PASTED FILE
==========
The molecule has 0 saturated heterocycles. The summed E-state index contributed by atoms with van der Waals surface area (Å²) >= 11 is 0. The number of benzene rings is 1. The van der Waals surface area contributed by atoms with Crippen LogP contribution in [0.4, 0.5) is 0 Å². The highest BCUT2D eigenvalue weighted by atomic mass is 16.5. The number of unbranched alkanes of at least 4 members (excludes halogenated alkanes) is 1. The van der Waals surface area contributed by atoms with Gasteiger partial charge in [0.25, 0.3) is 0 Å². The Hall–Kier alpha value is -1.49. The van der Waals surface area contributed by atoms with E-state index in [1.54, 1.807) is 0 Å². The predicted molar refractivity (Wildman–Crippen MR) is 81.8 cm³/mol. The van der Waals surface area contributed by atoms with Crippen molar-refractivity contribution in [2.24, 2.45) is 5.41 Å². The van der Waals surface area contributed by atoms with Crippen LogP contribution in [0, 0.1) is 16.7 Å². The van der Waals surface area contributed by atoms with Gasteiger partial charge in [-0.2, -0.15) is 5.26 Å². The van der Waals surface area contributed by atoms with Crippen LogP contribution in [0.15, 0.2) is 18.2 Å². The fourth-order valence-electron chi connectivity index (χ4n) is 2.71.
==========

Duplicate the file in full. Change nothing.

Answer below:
The molecule has 0 saturated heterocycles. The summed E-state index contributed by atoms with van der Waals surface area (Å²) >= 11 is 0. The number of benzene rings is 1. The van der Waals surface area contributed by atoms with Crippen LogP contribution in [0.4, 0.5) is 0 Å². The highest BCUT2D eigenvalue weighted by atomic mass is 16.5. The number of unbranched alkanes of at least 4 members (excludes halogenated alkanes) is 1. The van der Waals surface area contributed by atoms with Gasteiger partial charge in [0.25, 0.3) is 0 Å². The Hall–Kier alpha value is -1.49. The van der Waals surface area contributed by atoms with E-state index in [1.54, 1.807) is 0 Å². The predicted molar refractivity (Wildman–Crippen MR) is 81.8 cm³/mol. The van der Waals surface area contributed by atoms with Crippen molar-refractivity contribution in [2.24, 2.45) is 5.41 Å². The van der Waals surface area contributed by atoms with Crippen LogP contribution in [0, 0.1) is 16.7 Å². The van der Waals surface area contributed by atoms with Gasteiger partial charge in [-0.2, -0.15) is 5.26 Å². The van der Waals surface area contributed by atoms with Crippen LogP contribution in [0.15, 0.2) is 18.2 Å². The fourth-order valence-electron chi connectivity index (χ4n) is 2.71.